Saturday, February 5, 2011

State of the Union - The Writers

Far too many people have already commented on the content and delivery of President Obama's recent State of the Union message, as well as the Republican and Tea Party responses; so I won't bore you with my own blow-by-blow on the subject. Besides, history has continued on its course and the speech has already been supplanted in the news by world events in Egypt and the blizzard recently experienced across much of the Midwest and the East. 

In point of fact, the latest SOTU was pretty a typical and forgettable example of recent ones delivered by presidents of both parties; long on rhetoric and short on details. It may have broken no new policy ground, but neither did it create new controversy. It simply went over much of the same doctrine that has been espoused by President Obama since he began campaigning for office, and was just another in a string of fairly well-written and well-delivered political speeches by a president who does pretty well reading off of a teleprompter. 

In going over my own thoughts on the SOTU however, I found them drifting to "The West Wing", an Aaron Sorkin series that has been off the air for a couple of years now. While Mr Sorkin's political views are for the most part diametrically opposed to my own, his skill (and that of the other series writing contributors) in crafting the show in general, and in particular the political speeches given by President Bartlett (played by Martin Sheen) always captured me. The more I thought about it, the more the words of the latest SOTU faded away, to be replaced by the soaring rhetoric of a fictional president on a canceled TV series.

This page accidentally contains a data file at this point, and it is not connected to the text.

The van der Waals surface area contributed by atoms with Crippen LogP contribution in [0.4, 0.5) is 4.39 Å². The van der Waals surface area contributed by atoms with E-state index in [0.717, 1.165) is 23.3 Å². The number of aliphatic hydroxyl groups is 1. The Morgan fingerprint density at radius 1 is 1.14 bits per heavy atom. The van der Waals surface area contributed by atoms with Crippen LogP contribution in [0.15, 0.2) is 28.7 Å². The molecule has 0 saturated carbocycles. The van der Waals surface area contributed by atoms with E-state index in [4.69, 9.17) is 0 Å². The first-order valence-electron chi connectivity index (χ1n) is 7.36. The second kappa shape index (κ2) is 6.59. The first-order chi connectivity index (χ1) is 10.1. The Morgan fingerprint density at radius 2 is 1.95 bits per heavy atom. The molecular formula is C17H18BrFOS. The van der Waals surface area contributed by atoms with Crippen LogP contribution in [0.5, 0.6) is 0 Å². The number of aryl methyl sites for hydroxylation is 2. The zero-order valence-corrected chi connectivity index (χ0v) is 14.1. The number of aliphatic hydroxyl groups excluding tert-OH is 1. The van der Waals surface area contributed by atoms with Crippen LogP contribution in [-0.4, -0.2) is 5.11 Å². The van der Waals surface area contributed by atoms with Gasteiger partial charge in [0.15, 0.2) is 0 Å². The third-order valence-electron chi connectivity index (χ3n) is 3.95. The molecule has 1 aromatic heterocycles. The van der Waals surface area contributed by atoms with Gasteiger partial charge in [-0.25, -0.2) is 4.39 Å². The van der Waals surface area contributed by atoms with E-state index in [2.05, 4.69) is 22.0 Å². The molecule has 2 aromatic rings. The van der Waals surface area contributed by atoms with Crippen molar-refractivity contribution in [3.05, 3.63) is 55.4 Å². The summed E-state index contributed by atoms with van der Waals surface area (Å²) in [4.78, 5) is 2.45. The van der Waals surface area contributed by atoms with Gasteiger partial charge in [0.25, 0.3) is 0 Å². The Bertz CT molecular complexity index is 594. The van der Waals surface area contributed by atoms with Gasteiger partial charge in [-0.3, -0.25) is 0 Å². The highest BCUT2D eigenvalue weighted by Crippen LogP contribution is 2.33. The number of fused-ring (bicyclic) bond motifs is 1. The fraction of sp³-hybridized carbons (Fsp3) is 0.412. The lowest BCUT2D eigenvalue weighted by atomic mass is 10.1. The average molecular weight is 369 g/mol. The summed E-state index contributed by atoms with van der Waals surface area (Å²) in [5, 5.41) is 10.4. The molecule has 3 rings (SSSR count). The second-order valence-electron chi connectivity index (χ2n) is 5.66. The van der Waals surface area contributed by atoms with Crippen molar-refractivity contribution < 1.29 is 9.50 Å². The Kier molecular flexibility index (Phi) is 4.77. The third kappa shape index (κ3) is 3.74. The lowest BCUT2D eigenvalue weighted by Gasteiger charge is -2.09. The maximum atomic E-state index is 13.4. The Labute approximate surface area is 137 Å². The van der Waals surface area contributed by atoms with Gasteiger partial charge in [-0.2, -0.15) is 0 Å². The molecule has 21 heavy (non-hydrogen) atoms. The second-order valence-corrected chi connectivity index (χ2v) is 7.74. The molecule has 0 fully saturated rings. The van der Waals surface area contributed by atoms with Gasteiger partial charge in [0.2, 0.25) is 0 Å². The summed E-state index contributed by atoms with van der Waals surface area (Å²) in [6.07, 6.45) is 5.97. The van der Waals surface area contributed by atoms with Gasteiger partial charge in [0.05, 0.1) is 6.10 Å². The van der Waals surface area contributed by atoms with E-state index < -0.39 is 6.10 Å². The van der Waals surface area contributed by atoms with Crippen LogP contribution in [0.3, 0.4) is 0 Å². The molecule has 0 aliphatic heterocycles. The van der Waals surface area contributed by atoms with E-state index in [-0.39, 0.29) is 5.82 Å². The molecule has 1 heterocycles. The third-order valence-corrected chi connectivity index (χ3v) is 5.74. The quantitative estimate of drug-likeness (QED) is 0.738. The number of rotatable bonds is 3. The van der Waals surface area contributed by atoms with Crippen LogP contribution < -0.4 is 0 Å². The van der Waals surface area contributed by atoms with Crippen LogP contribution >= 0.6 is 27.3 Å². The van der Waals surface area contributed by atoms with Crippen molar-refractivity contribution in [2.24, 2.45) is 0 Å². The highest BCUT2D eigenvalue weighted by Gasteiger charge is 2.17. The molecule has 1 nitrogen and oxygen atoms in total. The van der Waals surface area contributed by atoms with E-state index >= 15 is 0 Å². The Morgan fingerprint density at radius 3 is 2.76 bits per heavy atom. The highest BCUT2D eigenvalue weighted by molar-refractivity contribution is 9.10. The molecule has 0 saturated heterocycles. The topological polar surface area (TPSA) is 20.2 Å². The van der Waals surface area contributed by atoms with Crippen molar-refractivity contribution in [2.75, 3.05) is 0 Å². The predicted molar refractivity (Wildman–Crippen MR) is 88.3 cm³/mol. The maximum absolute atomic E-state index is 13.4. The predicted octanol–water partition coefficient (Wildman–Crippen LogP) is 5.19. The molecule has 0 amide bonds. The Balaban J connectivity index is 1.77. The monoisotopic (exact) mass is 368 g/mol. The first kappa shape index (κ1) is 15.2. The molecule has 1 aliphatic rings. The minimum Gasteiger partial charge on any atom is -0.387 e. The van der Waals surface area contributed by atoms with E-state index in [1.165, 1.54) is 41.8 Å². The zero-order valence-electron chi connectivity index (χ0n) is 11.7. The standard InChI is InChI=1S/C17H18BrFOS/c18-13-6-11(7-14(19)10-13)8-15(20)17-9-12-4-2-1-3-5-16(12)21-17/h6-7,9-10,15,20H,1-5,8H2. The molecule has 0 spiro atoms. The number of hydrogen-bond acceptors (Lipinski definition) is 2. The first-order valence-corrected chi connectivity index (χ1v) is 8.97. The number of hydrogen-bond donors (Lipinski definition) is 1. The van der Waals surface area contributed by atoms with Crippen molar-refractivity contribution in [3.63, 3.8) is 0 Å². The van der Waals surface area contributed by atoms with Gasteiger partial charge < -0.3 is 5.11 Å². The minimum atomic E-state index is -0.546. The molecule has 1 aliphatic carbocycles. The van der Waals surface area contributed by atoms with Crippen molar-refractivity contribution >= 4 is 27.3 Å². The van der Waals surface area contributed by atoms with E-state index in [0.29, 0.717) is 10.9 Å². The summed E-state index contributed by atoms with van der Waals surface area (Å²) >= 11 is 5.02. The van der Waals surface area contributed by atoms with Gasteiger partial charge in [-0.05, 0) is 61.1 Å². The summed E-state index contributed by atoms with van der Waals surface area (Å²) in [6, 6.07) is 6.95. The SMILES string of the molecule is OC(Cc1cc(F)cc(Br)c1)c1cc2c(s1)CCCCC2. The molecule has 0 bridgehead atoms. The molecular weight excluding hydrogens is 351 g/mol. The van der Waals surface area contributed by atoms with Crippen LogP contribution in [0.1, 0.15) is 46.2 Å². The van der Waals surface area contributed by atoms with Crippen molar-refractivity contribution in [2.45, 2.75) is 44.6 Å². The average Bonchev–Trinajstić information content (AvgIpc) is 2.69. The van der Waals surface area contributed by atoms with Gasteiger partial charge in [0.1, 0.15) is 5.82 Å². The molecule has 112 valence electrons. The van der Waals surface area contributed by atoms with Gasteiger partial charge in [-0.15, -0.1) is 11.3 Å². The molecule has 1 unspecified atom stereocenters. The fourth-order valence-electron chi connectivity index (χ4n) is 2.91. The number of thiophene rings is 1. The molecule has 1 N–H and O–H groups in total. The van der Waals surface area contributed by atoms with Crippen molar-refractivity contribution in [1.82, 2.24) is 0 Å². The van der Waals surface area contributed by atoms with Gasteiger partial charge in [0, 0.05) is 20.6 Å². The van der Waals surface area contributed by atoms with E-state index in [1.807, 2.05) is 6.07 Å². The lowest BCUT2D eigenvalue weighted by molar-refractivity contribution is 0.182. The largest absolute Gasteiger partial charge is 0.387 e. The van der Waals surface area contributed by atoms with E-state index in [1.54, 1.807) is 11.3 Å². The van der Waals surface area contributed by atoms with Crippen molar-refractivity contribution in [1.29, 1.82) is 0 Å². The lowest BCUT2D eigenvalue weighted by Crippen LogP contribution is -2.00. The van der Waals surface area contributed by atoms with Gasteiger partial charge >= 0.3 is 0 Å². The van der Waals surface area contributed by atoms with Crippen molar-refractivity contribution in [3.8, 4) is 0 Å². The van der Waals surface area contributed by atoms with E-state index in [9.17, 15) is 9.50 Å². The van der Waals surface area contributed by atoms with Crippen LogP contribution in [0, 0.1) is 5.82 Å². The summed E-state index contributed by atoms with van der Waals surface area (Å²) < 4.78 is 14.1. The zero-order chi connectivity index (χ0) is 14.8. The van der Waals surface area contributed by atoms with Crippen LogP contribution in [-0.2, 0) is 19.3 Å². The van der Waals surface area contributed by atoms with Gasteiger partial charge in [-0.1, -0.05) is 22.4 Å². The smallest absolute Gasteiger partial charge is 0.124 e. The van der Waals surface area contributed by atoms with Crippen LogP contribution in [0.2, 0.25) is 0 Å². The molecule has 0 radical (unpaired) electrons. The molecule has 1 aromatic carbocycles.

I realized that even while we can disagree with the politics of the person speaking, we can nevertheless appreciate a well-written, well-delivered line. While there were a couple of episodes covering the SOTU that I could have used to illustrate my point, I chose another speech instead from the episode entitled "20 Hours In America". It's short enough to make my case and good enough to illustrate the necessity of really good speech writers to craft the soaring rhetoric of political speeches. 

Besides, I was particularly taken by the comment made by Bruno Gianelli (played by Ron Silver) to Deputy Communications Director Sam Seaborn (played by Rob Lowe), one of the president's principal speech writers. I have always viewed it as the ultimate compliment to a writer and something to aspire to one day about my own humble efforts.

So I would ask those of you who found the speech a particularly effective one (apparently so, since the president got a 90% approval rating for the speech) and even those who didn't; to instead of judging the president on his message, consider instead the people behind the scenes who sweated for weeks over every word and turn of phrase to create it. Remember as well that the best actor in the world can only perform as well as the script he is given.

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